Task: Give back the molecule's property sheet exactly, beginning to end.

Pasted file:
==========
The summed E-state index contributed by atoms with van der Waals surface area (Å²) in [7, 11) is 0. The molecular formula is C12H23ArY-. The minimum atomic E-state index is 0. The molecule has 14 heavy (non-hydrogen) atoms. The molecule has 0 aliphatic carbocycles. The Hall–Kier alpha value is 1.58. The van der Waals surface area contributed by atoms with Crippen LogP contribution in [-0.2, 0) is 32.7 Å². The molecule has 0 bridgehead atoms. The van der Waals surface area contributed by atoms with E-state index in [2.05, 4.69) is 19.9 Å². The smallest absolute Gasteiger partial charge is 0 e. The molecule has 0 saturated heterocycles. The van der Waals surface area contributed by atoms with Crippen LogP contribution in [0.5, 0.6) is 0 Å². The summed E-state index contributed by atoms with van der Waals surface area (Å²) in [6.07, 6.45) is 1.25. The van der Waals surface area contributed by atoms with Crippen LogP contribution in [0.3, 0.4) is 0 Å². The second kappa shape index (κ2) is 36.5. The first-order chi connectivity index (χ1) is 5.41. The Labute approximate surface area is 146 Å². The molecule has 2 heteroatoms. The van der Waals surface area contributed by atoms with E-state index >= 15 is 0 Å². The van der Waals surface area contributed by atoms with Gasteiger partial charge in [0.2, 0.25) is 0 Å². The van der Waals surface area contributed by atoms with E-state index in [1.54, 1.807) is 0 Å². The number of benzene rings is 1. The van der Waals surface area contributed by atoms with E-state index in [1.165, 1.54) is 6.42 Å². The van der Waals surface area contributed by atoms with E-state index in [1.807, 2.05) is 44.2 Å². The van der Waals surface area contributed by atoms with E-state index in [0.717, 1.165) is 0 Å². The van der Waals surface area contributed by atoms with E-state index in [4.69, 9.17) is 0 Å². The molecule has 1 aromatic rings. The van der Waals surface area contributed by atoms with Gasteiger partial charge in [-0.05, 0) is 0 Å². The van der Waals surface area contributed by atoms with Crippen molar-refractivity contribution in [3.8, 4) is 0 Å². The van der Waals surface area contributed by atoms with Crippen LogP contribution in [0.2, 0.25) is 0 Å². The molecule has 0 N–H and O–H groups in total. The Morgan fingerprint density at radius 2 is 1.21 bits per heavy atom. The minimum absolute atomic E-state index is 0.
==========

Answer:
The summed E-state index contributed by atoms with van der Waals surface area (Å²) in [7, 11) is 0. The molecular formula is C12H23ArY-. The minimum atomic E-state index is 0. The molecule has 14 heavy (non-hydrogen) atoms. The molecule has 0 aliphatic carbocycles. The Hall–Kier alpha value is 1.58. The van der Waals surface area contributed by atoms with Crippen LogP contribution in [-0.2, 0) is 32.7 Å². The molecule has 0 bridgehead atoms. The van der Waals surface area contributed by atoms with E-state index in [2.05, 4.69) is 19.9 Å². The smallest absolute Gasteiger partial charge is 0 e. The molecule has 0 saturated heterocycles. The van der Waals surface area contributed by atoms with Crippen LogP contribution in [0.5, 0.6) is 0 Å². The summed E-state index contributed by atoms with van der Waals surface area (Å²) in [6.07, 6.45) is 1.25. The van der Waals surface area contributed by atoms with Crippen LogP contribution in [0.3, 0.4) is 0 Å². The second kappa shape index (κ2) is 36.5. The first-order chi connectivity index (χ1) is 5.41. The Labute approximate surface area is 146 Å². The molecule has 2 heteroatoms. The van der Waals surface area contributed by atoms with E-state index >= 15 is 0 Å². The van der Waals surface area contributed by atoms with Gasteiger partial charge in [0.2, 0.25) is 0 Å². The van der Waals surface area contributed by atoms with E-state index in [1.54, 1.807) is 0 Å². The number of benzene rings is 1. The van der Waals surface area contributed by atoms with E-state index in [1.165, 1.54) is 6.42 Å². The van der Waals surface area contributed by atoms with E-state index in [1.807, 2.05) is 44.2 Å². The van der Waals surface area contributed by atoms with E-state index in [0.717, 1.165) is 0 Å². The van der Waals surface area contributed by atoms with E-state index in [4.69, 9.17) is 0 Å². The molecule has 1 aromatic rings. The van der Waals surface area contributed by atoms with Gasteiger partial charge in [-0.05, 0) is 0 Å². The van der Waals surface area contributed by atoms with Crippen molar-refractivity contribution in [3.8, 4) is 0 Å². The van der Waals surface area contributed by atoms with Crippen LogP contribution in [0.2, 0.25) is 0 Å². The molecule has 0 N–H and O–H groups in total. The Morgan fingerprint density at radius 2 is 1.21 bits per heavy atom. The minimum absolute atomic E-state index is 0.